Street Tales: Who is responsible?

A large number of articles and discussions lately have been centred on the proliferation of the disposal of used needles and all related drug paraphernalia. At the kitchen we are in the centre of this controversial subject simply by virtue of the fact that we feed a lot of the users of these products.

We make absolutely no provision or space for these people to inject themselves but they use the washrooms on a regular basis anyway, leaving behind used needles, cookers, bloodied pieces of toilet tissue, rubber arm bands and more. So far two of our people have been poked by used needles, even though they use extreme caution. When the needle is rolled up in tissue it is easy to make an error in handling. These two staff are now subject to quarter annual blood work for a year to determine no HIV, etc.

Needles and related equipment are handed out indiscriminately by the bagful by groups patrolling the streets, all in the name of harm reduction. I do not doubt for a moment that there have been some results that verify that intent. The only issue with the whole program of this wholesale needle distribution is the reduction in harm has been reduced for the user alright, but the harm is now transferred to the public at large because the used equipment is being found in alleys with their nooks and crannies, public washrooms, playgrounds, school grounds and the like.

A call to an agency being paid for distribution and collection is often met with a disdainful thwarting statement that the caller can come and be trained how to handle used stuff. Good idea in some respects, but are you going to educate every six-year-old how to properly and safely handle this garbage.

As parents, we already have a humongous task of teaching our children to live in a society that is full of various pitfalls, and now we are handing them some more. Really?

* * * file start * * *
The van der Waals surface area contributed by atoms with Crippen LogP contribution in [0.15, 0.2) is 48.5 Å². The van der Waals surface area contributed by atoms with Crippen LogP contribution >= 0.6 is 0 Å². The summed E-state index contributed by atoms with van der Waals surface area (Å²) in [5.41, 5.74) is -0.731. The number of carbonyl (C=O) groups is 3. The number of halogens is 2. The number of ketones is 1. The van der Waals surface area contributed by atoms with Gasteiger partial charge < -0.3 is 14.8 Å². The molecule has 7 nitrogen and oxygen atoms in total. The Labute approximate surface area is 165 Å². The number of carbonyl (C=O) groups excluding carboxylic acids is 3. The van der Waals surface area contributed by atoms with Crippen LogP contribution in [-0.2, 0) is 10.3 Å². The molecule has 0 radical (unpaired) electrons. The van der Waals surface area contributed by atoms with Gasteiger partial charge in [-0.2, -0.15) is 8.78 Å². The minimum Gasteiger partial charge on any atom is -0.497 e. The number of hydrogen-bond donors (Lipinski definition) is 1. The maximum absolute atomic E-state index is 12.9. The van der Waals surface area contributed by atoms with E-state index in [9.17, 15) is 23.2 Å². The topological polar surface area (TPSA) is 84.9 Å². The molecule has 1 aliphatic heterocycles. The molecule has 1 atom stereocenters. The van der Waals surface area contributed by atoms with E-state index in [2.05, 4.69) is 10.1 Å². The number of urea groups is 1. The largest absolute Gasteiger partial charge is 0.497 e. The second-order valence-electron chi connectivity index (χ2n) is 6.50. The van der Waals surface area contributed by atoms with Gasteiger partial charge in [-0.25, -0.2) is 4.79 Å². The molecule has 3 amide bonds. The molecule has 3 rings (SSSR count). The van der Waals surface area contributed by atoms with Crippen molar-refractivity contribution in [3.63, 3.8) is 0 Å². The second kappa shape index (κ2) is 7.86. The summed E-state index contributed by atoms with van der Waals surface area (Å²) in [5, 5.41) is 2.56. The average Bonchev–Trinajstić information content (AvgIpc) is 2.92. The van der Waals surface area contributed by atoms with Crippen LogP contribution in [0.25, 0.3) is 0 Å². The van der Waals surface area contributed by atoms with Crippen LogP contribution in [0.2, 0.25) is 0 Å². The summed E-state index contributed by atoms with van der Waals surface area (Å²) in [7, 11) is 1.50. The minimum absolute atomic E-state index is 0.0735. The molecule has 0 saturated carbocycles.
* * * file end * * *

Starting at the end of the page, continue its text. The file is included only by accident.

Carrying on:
So, am I actually to “be my brother’s keeper”? This biblical question is thrown at me often because of the stand I have taken. Let me see if I can explain my view adequately.

Yes, I believe that I have a responsibility to help and love my fellow man, but here is where the distinction comes in. If that person chooses to walk away from my sphere of help and or influence, my responsibility normally ends at this point. Considering the fact that they have entered into an addiction so strong that they have lost most of their ability to fight against it, (not all, but most of it), they still chose to enter into that field. In other words they have cast their responsibility onto the public at large.

The main reason we operate a soup kitchen and other limited services, is that we view behavioural responsibility as a choice that these folks have to make. So by providing the basic necessities of life like food, some minor clothing, etc., we hope to be in a position to empathize and hopefully steer them to a better life.

Over the past 17 years, we have seen many who have made these different choices so I believe our responsibilities have been met to a certain degree, but we also feel that we cannot stop what we are doing, because many more have to make those choices. We also do not want to lose any more to this nefarious lifestyle.

By supplying a general living supply safety net we already face the risk of taking their responsibility onto ourselves, so a lot of wisdom is needed not to cross the enabling line. But with uncontrolled needle distribution I believe we are totally crossing that line by not only assuming their responsibility but actually stealing it away from them.

Chris Salomons is kitchen co-ordinator for Potter’s Hands ministry in Red Deer.

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